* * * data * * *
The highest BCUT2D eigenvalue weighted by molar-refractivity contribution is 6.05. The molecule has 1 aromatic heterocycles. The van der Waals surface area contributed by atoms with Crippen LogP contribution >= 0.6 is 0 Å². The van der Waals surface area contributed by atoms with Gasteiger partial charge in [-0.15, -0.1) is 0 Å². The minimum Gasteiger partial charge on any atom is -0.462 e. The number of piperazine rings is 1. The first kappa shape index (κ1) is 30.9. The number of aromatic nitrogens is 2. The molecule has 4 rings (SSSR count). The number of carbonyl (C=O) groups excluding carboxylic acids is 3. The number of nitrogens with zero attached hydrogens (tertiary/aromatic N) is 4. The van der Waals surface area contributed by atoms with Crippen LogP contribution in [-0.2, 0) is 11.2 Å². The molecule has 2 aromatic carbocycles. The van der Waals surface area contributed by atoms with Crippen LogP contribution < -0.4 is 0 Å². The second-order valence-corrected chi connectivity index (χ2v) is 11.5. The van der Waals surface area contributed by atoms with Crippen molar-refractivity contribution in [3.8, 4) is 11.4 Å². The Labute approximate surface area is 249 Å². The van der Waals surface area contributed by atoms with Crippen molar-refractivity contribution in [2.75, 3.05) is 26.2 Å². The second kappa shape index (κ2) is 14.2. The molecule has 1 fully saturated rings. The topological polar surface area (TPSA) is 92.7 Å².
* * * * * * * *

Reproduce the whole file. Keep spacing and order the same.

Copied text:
The highest BCUT2D eigenvalue weighted by molar-refractivity contribution is 6.05. The molecule has 1 aromatic heterocycles. The van der Waals surface area contributed by atoms with Crippen LogP contribution >= 0.6 is 0 Å². The van der Waals surface area contributed by atoms with Gasteiger partial charge in [-0.15, -0.1) is 0 Å². The minimum Gasteiger partial charge on any atom is -0.462 e. The number of piperazine rings is 1. The first kappa shape index (κ1) is 30.9. The number of aromatic nitrogens is 2. The molecule has 4 rings (SSSR count). The number of carbonyl (C=O) groups excluding carboxylic acids is 3. The number of nitrogens with zero attached hydrogens (tertiary/aromatic N) is 4. The van der Waals surface area contributed by atoms with Crippen LogP contribution in [-0.2, 0) is 11.2 Å². The molecule has 2 aromatic carbocycles. The van der Waals surface area contributed by atoms with Crippen LogP contribution < -0.4 is 0 Å². The second-order valence-corrected chi connectivity index (χ2v) is 11.5. The van der Waals surface area contributed by atoms with Crippen molar-refractivity contribution in [3.8, 4) is 11.4 Å². The Labute approximate surface area is 249 Å². The van der Waals surface area contributed by atoms with Crippen molar-refractivity contribution in [2.75, 3.05) is 26.2 Å². The second kappa shape index (κ2) is 14.2. The molecule has 1 fully saturated rings. The topological polar surface area (TPSA) is 92.7 Å².